21.    Ms Mariam Jafaar and Mr Saktiandi Supaat asked about Cat D COEs for motorcycles. A key feature of the motorcycle market is that dealers bid and hold the temporary COEs (TCOEs) in their own name before transferring it to a motorcycle buyer. This provides convenience for buyers who can readily purchase a motorcycle. This is unlike the car market where bids are primarily in the name of the buyer. Prospective car buyers who need immediate access to a car, in other words the bids were not submitted in their names, can rely on Cat E COEs, where there is some flexibility. As I explained at my Ministry’s COS debate this year, about 450 Cat D TCOEs that were secured when prices were close to or above $13,000 were subsequently left to expire when COE prices fell. To Ms Mariam Jaafar’s query, the expired TCOEs were held by more than 50 dealers; of course those with a bigger market share contributed more, but there was a spread. The TCOE utilisation rates subsequently went back up, with the market correcting when it could not support the prevailing prices. This is what we mean by the market working as intended. In other words, it responds to price signals, upwards or downwards, and then there is a reallocation. Nevertheless, to improve allocative efficiency and deter any speculative bidding, we made further moves recently, to increase the bid deposit from $800 to $1,500, and to shorten the TCOE validity period from 3 months to 1 month.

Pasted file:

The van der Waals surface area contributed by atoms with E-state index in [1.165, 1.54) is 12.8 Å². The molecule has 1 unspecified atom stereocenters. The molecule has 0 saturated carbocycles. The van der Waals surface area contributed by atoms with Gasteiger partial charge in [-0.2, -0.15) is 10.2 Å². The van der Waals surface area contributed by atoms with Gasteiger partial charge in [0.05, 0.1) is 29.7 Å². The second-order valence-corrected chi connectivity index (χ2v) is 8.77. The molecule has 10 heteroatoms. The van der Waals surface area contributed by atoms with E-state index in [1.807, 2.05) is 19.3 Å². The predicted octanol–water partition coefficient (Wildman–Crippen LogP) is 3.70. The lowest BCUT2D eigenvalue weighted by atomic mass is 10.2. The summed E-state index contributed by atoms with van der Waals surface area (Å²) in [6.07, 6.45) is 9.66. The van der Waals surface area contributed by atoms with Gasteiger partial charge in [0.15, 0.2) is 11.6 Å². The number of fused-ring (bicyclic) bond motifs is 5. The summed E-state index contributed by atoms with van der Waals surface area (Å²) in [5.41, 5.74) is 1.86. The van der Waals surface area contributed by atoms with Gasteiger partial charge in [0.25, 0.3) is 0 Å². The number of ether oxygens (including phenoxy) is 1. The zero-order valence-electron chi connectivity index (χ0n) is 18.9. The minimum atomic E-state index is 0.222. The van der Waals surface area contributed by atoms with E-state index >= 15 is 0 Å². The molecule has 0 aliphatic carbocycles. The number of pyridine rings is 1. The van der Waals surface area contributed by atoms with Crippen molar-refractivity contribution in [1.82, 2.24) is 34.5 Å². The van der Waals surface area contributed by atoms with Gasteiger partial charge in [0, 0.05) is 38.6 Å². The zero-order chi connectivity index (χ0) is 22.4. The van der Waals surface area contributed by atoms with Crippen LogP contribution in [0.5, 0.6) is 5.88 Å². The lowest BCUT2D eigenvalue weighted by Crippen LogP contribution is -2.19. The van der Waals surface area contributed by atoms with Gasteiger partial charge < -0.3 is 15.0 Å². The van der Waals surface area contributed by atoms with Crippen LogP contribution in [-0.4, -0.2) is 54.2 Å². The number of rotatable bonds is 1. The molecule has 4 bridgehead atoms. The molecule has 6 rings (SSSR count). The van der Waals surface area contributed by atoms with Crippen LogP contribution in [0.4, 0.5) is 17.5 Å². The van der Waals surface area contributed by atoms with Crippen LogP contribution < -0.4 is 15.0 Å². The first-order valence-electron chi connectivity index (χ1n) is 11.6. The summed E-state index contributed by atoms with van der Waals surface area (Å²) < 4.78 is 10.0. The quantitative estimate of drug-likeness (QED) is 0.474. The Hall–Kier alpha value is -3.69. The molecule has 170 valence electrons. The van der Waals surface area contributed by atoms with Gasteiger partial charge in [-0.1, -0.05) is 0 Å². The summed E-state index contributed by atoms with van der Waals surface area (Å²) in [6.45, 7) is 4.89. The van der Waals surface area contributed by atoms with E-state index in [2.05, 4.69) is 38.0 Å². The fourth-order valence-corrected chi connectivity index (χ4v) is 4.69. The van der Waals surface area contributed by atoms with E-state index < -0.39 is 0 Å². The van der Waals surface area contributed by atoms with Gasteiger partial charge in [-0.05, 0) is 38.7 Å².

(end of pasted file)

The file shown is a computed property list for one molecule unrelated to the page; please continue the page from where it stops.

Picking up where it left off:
COE’s Driving Forces

22.    Let me now address some of the specific questions raised by various Members about car COE prices. 


23.    Dr Lim Wee Kiak and Ms Joan Pereira asked about the impact of foreigners. And I know this is a common query. The proportion of car COEs secured by foreigners remains low and has not changed significantly over the years. As I shared in January this year, from July 2020 to December 2022, on average, less than 3% of car COEs were allocated to foreigners. This number has remained stable.